Acta Neuropathologica

, Volume 74, Issue 4, pp 397–401

Neuropathology of Seckel syndrome in fetal stage with evidence of intrauterine developmental retardation

  • A. Hori
  • K. Tamagawa
  • S. W. Eber
  • M. Westmeier
  • I. Hansmann
Case reports


Marked intrauterine developmental retardation in a fetal case of Seckel syndrome was morphologically defined in the 29th week of gestation by comparing with a large number of length-matched and age-matched controls. Telencephalic micrencephaly with reduced neuroblast production, retarded functional differentiation of the pituitary gland, and generalized hypotrophy with craniofacial stigmata were observed.

Key words

Fetal brain development Immunohistochemistry Intrauterine growth retardation Microcephaly Seckel syndrome 


Unable to display preview. Download preview PDF.

Unable to display preview. Download preview PDF.


  1. 1.
    Arons PH (1964) Vogelkopdwergen. Maandschr Kindergeneeskd 32:386–394Google Scholar
  2. 2.
    Boscherini B, Iannaccone G, La Cauza C, Mancuso G, Girotti F, Finocchi G, Pasquino AM (1981) Intrauterine growth retardation. A report of two cases with bird-headed appearance, skeletal changes and peripheral GH resistance. Eur J Pediatr 137:237–242Google Scholar
  3. 3.
    De La Cruz FF (1963) Bird-headed dwarf: a case report. Am J Ment Defic 68:54–62Google Scholar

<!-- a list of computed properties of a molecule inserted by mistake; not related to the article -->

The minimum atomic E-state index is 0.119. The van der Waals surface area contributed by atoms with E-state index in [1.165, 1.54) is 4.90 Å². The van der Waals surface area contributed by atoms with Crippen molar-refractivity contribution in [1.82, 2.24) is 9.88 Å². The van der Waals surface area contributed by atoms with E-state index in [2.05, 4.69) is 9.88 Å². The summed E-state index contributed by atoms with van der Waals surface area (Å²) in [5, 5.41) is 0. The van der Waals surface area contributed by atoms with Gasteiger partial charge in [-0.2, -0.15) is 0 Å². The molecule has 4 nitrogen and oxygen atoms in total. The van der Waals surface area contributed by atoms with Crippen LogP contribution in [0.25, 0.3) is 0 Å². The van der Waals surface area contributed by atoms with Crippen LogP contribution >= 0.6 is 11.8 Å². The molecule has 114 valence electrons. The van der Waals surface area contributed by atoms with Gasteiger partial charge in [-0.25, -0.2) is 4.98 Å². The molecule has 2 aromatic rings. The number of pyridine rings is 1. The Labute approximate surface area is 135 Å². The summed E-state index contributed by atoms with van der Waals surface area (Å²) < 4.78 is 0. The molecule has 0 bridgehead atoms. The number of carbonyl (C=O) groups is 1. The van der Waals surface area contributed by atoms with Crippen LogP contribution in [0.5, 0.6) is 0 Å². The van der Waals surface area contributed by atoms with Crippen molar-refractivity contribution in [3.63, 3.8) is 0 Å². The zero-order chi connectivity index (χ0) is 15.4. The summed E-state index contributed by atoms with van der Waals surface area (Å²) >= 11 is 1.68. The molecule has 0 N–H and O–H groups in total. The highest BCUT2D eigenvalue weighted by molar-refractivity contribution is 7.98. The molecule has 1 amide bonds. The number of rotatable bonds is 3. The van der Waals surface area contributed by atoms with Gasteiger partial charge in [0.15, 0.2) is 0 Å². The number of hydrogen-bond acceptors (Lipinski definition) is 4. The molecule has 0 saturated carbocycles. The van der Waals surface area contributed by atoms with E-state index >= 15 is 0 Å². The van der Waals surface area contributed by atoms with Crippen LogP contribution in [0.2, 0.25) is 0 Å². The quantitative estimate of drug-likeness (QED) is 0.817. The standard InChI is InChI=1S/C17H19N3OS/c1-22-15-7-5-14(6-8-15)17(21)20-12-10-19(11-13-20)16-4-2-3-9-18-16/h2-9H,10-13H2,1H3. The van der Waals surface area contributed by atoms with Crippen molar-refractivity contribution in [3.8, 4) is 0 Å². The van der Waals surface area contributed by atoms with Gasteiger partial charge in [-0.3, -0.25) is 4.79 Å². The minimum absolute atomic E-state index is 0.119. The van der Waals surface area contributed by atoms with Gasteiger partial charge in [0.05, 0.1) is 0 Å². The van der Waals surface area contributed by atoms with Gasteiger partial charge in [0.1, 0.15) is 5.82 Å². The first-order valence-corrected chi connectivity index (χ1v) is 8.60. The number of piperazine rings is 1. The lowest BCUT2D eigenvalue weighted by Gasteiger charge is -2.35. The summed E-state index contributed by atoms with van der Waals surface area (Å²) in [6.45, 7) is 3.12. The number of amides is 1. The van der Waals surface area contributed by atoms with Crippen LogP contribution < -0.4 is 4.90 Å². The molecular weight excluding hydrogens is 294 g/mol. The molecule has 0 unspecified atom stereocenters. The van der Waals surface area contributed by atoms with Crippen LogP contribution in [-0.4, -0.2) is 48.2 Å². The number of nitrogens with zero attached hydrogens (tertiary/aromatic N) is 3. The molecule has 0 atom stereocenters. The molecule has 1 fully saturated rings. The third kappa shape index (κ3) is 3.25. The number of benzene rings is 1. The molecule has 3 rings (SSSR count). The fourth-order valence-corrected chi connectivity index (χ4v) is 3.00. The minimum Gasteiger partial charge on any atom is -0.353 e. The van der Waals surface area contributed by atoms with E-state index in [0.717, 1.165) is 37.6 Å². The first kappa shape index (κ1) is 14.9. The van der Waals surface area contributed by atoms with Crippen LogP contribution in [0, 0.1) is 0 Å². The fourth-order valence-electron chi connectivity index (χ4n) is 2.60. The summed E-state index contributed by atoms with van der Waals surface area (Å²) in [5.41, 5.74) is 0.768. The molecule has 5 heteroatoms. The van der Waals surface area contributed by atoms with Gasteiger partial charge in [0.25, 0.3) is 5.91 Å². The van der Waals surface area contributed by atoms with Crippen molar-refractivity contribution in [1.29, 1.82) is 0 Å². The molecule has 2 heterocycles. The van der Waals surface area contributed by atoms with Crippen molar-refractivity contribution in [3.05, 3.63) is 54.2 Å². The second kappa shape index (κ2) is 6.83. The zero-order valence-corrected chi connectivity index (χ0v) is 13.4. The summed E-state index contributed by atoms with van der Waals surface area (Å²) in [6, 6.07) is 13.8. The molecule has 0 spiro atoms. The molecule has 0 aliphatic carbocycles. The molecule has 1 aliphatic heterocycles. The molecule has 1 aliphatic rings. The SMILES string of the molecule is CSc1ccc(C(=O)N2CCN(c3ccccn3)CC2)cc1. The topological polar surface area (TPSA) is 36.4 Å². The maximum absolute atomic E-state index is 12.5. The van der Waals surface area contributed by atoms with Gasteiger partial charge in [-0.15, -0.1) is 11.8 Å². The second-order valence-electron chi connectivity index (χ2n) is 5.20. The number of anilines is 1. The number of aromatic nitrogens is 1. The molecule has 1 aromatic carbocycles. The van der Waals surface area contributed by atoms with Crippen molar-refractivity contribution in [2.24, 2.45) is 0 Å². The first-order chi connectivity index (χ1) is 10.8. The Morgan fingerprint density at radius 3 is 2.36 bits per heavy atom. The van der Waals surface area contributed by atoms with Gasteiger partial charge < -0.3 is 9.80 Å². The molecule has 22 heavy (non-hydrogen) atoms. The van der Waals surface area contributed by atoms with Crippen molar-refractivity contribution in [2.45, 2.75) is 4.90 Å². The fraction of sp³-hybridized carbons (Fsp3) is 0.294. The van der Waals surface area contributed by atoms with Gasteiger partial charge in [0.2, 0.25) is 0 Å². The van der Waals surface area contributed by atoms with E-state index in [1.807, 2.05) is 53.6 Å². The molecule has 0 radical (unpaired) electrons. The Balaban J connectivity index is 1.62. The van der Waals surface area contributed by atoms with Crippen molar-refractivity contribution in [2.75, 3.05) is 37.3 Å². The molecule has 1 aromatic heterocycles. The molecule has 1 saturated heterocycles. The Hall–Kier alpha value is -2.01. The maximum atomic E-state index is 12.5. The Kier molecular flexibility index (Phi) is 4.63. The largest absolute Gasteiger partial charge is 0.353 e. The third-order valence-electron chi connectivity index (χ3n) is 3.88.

4. 4.
    Harper RG, Orti E, Baker RK (1967) Bird-headed dwarfs (Seckel's syndrome). A familial pattern of developmental, dental, skeletal, genital, and central nervous system anomalies. J Pediatr 70:799–780Google Scholar
  5. 5.
    Hori A (1985) Suprasellar peri-infundibular ectopic adenohypophysis in fetal and adult brains. J Neurosurg 63:113–115Google Scholar
  6. 6.
    Lilleyman JS (1984) Constitutional hypoplastic anemia associated with familial “bird-headed” dwarfism (Seckel syndrome). Am J Pediatr Hematol Oncol 6:207–209Google Scholar
  7. 7.
    Majewski F, Goecke T (1982) Studies of microcephalic primordial dwarfism. I. Approach to a delineation of the Seckel syndrome. Am J Med Genet 12:7–21Google Scholar
  8. 8.
    McKusick VA, Mahloudji M, Abbott MH, Lindenberg R, Kepas D (1967) Seckel's bird-headed dwarfism. N Engl J Med 277:279–286Google Scholar
  9. 9.
    Mercier J, Delaire J, Salagnac JM, Cohen JY (1983) Le syndrome de Seckel (ou nanisme à tète d'oiseau). A propos d'une observation. Rev Stomatol Chir Maxillofac 84:264–268Google Scholar
  10. 10.
    Poznanski AK, Iannaccone G, Pasquino AM, Boscherini B (1983) Radiological findings in the hand in Seckel syndrome (bird-headed dwarfism). Pediatr Radiol 13:19–24Google Scholar
  11. 11.
    Roessmann U (1974) Weight ratio between the infratentorial and supratentorial portions of the central nervous system. J Neuropathol Exp Neurol 33:164–170Google Scholar
  12. 12.
    Seckel HPG (1960) Bird-headed dwarfs. Studies in developmental anthropology including human proportions. Karger, Basel New York, pp 1–241Google Scholar
  13. 13.
    Sternberger LA (1986) Immunohistochemistry, 3rd edn. Wiley, New York, pp 90–209Google Scholar
  14. 14.
    Toudic L, Maroteaux P, Castel Y, Gouedard H, Parent P (1983) Hétérogénéité du syndrome de Seckel? A propos d'un cas. Ann Pediatr (Paris) 30:700–704Google Scholar
  15. 15.
    Wolf CB, Peterson JA, LoGrippo GA, Weiss L (1967) Ring 1 chromosome and dwarfism: a possble syndrome. J Pediatr 71:719–722Google Scholar

Copyright information

© Springer-Verlag 1987

Authors and Affiliations

  • A. Hori
    • 1
  • K. Tamagawa
    • 1
  • S. W. Eber
    • 2
  • M. Westmeier
    • 2
  • I. Hansmann
    • 3
  1. 1.Department of NeuropathologyUniversität GöttingenGöttingenGermany
  2. 2.Department of PediatricsUniversität GöttingenGöttingenGermany
  3. 3.Department of Human GeneticsUniversität GöttingenGöttingenGermany

Personalised recommendations